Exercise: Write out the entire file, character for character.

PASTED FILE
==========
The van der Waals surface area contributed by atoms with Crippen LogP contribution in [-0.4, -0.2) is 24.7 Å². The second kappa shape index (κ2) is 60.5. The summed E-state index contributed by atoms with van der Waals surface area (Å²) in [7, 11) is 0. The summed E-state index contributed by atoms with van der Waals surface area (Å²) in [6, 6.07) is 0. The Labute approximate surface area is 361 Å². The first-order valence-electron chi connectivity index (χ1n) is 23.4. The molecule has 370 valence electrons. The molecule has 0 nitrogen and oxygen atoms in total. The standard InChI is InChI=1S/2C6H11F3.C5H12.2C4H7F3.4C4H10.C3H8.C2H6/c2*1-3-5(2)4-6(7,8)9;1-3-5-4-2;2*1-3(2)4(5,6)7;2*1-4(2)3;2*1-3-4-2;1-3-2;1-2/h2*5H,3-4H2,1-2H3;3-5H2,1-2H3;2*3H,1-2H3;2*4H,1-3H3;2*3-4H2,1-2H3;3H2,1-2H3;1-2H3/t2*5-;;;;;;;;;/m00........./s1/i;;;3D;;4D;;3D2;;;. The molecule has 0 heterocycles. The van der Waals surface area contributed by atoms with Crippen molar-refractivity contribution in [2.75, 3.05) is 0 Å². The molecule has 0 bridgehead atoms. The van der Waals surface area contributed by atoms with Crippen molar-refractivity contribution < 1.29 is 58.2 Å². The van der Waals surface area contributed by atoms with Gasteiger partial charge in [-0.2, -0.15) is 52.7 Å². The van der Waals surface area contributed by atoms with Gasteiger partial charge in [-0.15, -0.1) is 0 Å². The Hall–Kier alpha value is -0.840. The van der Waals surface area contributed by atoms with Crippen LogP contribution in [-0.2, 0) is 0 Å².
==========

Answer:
The van der Waals surface area contributed by atoms with Crippen LogP contribution in [-0.4, -0.2) is 24.7 Å². The second kappa shape index (κ2) is 60.5. The summed E-state index contributed by atoms with van der Waals surface area (Å²) in [7, 11) is 0. The summed E-state index contributed by atoms with van der Waals surface area (Å²) in [6, 6.07) is 0. The Labute approximate surface area is 361 Å². The first-order valence-electron chi connectivity index (χ1n) is 23.4. The molecule has 370 valence electrons. The molecule has 0 nitrogen and oxygen atoms in total. The standard InChI is InChI=1S/2C6H11F3.C5H12.2C4H7F3.4C4H10.C3H8.C2H6/c2*1-3-5(2)4-6(7,8)9;1-3-5-4-2;2*1-3(2)4(5,6)7;2*1-4(2)3;2*1-3-4-2;1-3-2;1-2/h2*5H,3-4H2,1-2H3;3-5H2,1-2H3;2*3H,1-2H3;2*4H,1-3H3;2*3-4H2,1-2H3;3H2,1-2H3;1-2H3/t2*5-;;;;;;;;;/m00........./s1/i;;;3D;;4D;;3D2;;;. The molecule has 0 heterocycles. The van der Waals surface area contributed by atoms with Crippen molar-refractivity contribution in [2.75, 3.05) is 0 Å². The molecule has 0 bridgehead atoms. The van der Waals surface area contributed by atoms with Crippen molar-refractivity contribution < 1.29 is 58.2 Å². The van der Waals surface area contributed by atoms with Gasteiger partial charge in [-0.2, -0.15) is 52.7 Å². The van der Waals surface area contributed by atoms with Gasteiger partial charge in [-0.15, -0.1) is 0 Å². The Hall–Kier alpha value is -0.840. The van der Waals surface area contributed by atoms with Crippen LogP contribution in [-0.2, 0) is 0 Å².